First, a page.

The purpose of the Colloquium was to kick off a process of debate and analysis among practitioners and academics of different jurisdictions.
At the time of writing, our personal and professional life has totally changed since the COVID-19 emerged. INSOL Europe has just announced that many of our events are postponed.
Countries, one after another, imposed restrictions on citizens’ free movement and banned travels. Offices, courts, schools, and universities are being closed everywhere… Lockdowns spread across the world, including the US and India. In order to fight this highly contagious respiratory illness, the lockdowns are being extended and reinforced…
This updated edition describes the framework of the European Insolvency Regulation Recast (adopted in June 2017), reviews its major rules, highlights the differences from the old EIR 2000, and makes references to the most important and recent cases of the Court of Justice of the European Union. An essential guide for non-European judges, practitioners and scholars who are confronted with this domain of law, as well as anyone dealing with EU-related cross-border cases, this book serves as a concise and comprehensive introduction to the EIR Recast.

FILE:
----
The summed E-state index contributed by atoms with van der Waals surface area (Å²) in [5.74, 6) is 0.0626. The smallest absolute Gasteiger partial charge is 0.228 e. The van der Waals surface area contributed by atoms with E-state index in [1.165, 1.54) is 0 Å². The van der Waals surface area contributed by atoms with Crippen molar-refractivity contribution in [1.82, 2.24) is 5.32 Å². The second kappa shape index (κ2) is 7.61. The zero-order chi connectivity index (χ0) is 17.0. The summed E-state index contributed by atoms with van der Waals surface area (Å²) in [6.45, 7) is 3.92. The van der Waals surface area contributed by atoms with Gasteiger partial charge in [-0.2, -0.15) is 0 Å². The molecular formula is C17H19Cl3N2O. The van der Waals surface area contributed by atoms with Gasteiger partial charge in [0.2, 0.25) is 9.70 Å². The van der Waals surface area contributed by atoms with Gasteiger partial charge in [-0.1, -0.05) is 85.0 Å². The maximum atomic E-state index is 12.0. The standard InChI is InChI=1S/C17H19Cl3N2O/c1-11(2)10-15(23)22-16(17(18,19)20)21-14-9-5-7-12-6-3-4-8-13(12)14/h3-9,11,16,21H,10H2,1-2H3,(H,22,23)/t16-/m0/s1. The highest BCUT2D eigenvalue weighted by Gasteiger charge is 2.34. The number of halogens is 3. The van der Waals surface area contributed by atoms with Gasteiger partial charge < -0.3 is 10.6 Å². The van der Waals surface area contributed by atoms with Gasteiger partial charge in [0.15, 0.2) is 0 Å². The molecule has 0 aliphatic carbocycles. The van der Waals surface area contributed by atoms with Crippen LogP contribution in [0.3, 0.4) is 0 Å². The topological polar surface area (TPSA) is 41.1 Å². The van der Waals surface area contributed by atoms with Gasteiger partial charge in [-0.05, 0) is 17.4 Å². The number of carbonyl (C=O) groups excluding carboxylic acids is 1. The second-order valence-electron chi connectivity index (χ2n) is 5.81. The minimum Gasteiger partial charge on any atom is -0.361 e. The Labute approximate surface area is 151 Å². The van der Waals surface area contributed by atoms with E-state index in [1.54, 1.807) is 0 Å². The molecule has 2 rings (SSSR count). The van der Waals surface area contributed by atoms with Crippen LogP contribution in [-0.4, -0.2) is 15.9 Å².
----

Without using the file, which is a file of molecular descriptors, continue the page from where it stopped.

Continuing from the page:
Chapter 15 for Foreign Debtors covers all aspects of the UNCITRAL Model Law on Cross-Border Insolvency as well as chapter 15 of the Bankruptcy Code, and provides details about the Foreign Representative, avoidance actions, creditor protections, concurrent proceedings, comity and much more. The book also includes an extensive appendix filled with more than 500 pages of sample case documents and forms related to chapter 15 proceedings.
This book is the latest addition to our list of publications and it provides basic information on Islamic finance. It is meant to be a useful reference tool to the majority of insolvency practitioners who do not work in this field. The chapters in this book were selected on the basis that it is expected that most INSOL members currently have very limited understanding of Islamic finance.
The book has 10 chapters, a country study, and an annexure with a glossary of Islamic finance terms. Following the introductory chapter there are chapters on: